Friday, July 10, 2009
This post was supposed to be about my triumphant return to real fishing following my fractured ankle. I was going to tell about skipping my favorite Haw River haunts in favor of a spot with easier access and easier wading (if such a thing exists on the Haw) and about how my new Redington Predator fly rod worked out and how I caught several 10-12 inch largemouths and especially about how much my ankle hurts right now, but in a “pain is weakness leaving the body” kind of way. It was going to be a great post. But it all went out the window when I saw the fawn.
It really had been good to get back on the river and as I happily limped back up the easement, I spotted a small fawn begin to cross the path, perhaps 50 yards ahead of me. It stopped for a moment, on unsteady legs, peering into the deep grass on each side. Then, to my complete surprise, it took two more steps, fell over, and lay still. As I approached, I made as much noise as I could to make it aware of me, but it didn’t twitch, even as I knelt beside it. For a moment I feared it was dead, but found that it was breathing steadily, though not responsive. What to do?
The poor thing seemed frail, though I have no experience that close to a wild fawn. No doe had appeared and I could only assume that the fawn had been abandoned or separated from its mother. After some incomplete thought, I scooped the creature up in my arms and started for the truck, at which time the fawn revived and struggled weakly as I moved up the trail. Encouraged, I stopped and set it down, but held it close, still considering what to do.
How did we ever manage without cell phones? I made a quick call home to Mary to let her know what was going on and to ask her to check with the neighbors (just up the road are large animal veterinarians) and I called my friend Mike at the NC Museum of Natural Science. Like me, he was not quite sure how to proceed. The local “deer rescue” group had recently folded due to lack of funds and the Wildlife Commission seemed the likely next step. But our community, and the county around us, is already struggling with deer issues. Should we scramble to insure the safety of the fawn or just let nature take care of things, for better or worse?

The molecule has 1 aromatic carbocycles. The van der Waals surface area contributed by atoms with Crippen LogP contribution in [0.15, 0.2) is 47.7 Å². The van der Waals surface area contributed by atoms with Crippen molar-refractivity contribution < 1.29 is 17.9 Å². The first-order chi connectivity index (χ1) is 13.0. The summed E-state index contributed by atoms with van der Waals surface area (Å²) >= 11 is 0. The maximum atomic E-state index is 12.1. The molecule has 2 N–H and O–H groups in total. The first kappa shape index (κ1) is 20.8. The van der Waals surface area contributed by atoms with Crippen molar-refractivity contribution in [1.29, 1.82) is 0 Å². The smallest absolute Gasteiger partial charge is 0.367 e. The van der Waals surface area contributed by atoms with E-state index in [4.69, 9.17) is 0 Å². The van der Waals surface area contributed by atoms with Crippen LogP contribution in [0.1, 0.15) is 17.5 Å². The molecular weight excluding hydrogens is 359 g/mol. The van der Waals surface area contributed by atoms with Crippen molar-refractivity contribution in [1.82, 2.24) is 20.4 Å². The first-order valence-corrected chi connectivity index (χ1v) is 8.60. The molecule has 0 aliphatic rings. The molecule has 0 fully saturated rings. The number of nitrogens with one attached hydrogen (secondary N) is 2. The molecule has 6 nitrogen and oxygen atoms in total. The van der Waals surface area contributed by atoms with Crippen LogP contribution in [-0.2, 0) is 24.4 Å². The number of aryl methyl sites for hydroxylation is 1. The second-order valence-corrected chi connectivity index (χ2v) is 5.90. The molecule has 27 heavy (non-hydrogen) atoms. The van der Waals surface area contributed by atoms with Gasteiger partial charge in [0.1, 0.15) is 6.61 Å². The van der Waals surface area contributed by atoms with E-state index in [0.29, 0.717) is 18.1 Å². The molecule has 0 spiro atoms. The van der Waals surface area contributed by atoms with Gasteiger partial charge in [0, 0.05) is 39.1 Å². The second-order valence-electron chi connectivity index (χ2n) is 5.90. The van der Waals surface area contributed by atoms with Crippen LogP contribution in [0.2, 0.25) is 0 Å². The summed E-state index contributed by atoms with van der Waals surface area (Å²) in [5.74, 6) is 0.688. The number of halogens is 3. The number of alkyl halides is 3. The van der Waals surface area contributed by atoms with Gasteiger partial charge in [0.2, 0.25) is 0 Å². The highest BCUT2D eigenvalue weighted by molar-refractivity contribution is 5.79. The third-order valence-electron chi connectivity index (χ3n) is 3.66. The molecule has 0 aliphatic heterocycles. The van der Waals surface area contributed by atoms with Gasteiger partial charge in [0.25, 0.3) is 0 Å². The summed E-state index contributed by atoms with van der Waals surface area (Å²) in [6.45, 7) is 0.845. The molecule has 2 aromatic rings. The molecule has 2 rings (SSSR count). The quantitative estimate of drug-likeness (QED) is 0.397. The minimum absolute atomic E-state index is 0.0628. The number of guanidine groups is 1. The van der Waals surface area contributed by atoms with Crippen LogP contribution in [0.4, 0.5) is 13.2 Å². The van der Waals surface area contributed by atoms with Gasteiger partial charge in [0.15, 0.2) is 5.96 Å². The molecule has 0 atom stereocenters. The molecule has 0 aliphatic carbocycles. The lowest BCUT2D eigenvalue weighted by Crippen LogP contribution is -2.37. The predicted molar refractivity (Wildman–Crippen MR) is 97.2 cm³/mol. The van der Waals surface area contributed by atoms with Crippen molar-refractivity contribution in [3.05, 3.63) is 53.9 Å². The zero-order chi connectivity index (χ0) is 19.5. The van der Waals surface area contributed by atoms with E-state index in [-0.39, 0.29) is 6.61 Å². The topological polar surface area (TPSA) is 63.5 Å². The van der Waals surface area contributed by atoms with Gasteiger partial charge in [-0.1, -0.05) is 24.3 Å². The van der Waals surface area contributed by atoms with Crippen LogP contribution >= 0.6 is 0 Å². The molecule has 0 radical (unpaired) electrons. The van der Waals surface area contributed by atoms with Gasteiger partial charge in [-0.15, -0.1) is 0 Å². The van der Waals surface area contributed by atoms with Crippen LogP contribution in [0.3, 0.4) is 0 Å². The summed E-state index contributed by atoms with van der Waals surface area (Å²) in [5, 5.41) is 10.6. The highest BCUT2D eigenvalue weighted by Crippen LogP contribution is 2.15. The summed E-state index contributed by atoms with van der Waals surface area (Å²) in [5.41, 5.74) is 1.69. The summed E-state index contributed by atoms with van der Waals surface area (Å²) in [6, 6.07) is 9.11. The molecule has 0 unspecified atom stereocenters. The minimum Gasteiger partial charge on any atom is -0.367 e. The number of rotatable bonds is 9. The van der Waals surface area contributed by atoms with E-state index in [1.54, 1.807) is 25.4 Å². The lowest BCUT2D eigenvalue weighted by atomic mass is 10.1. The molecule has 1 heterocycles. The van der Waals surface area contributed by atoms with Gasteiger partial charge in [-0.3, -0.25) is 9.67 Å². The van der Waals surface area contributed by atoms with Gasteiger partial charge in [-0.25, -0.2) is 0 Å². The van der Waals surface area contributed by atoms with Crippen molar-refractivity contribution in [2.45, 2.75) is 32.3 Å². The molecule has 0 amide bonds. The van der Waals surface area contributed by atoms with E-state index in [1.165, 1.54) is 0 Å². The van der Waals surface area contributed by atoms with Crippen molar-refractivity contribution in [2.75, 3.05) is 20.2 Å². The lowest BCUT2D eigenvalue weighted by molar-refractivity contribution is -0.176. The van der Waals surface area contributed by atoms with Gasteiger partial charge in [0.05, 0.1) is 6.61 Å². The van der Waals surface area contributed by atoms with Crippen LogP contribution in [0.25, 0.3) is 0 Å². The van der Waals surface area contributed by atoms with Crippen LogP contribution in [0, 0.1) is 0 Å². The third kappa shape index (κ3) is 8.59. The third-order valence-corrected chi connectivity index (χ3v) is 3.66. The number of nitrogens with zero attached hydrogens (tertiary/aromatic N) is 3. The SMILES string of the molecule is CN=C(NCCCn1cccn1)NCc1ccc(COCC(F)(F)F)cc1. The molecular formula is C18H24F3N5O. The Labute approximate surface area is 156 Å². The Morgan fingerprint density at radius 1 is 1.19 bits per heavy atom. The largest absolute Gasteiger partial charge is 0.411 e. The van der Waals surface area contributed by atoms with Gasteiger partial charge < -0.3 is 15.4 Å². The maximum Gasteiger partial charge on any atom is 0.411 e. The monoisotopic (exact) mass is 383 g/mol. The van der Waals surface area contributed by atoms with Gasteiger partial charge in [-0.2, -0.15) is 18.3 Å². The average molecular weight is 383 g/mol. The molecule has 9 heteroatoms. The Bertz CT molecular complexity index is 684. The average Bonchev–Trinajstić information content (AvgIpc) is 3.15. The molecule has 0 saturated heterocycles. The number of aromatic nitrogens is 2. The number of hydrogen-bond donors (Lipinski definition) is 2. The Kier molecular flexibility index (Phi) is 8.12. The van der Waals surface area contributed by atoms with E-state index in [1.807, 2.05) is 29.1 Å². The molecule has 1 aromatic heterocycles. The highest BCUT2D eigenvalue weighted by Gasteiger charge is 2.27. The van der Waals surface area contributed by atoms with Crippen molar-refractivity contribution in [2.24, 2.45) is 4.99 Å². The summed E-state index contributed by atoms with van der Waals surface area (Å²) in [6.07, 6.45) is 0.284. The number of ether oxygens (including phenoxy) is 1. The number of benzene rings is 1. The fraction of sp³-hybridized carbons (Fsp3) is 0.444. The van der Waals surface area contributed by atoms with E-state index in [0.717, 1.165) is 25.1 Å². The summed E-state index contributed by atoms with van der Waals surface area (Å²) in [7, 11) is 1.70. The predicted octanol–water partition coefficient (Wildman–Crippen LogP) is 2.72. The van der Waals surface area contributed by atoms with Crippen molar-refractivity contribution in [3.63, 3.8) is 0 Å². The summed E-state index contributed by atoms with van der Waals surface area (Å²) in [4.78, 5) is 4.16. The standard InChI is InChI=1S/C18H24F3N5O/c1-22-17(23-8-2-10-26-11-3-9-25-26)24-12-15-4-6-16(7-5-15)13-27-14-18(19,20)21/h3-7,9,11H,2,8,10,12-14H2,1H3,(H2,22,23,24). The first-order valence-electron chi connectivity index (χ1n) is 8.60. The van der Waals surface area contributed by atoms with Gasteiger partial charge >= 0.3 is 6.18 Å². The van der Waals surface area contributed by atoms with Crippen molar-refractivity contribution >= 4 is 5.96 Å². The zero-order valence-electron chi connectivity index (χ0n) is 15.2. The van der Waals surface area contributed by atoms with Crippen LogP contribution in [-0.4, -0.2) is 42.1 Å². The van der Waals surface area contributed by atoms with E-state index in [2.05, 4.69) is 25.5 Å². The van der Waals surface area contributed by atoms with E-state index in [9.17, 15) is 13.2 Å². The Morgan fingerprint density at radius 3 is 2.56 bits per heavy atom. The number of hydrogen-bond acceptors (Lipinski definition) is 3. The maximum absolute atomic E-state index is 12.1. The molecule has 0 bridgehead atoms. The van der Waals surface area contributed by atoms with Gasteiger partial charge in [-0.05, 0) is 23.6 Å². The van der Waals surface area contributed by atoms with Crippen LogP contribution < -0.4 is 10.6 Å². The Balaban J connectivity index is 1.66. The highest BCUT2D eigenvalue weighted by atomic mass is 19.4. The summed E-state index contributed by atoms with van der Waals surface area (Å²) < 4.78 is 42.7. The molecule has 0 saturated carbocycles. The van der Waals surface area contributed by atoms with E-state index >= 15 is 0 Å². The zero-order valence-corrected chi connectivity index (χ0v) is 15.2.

As we talked, the fawn’s struggles, and lamblike bleats, gained intensity and I began to worry that in my constraints it might hurt itself or that it would expend what precious little life force it may have left. So, with Mike in agreement, or resignation, I let it go. Once free, three uncertain bounds into the deep grass, another to the woods, and it was gone.
I suspect that unless the fawn quickly finds a doe willing to adopt it, it will not make it. Fortuntely, there are several new moms around. I’m not sure I could have made the difference, or if that was indeed what I should have done, but holding the small creature, calming it with my voice and touch, unsure that it would survive the day, was moving. Living here in the woods puts us up close and personal with Mother Nature and we often see firsthand how harsh she can be. Perhaps sometimes, as hard as it may be to do, it’s best to just not get in her way.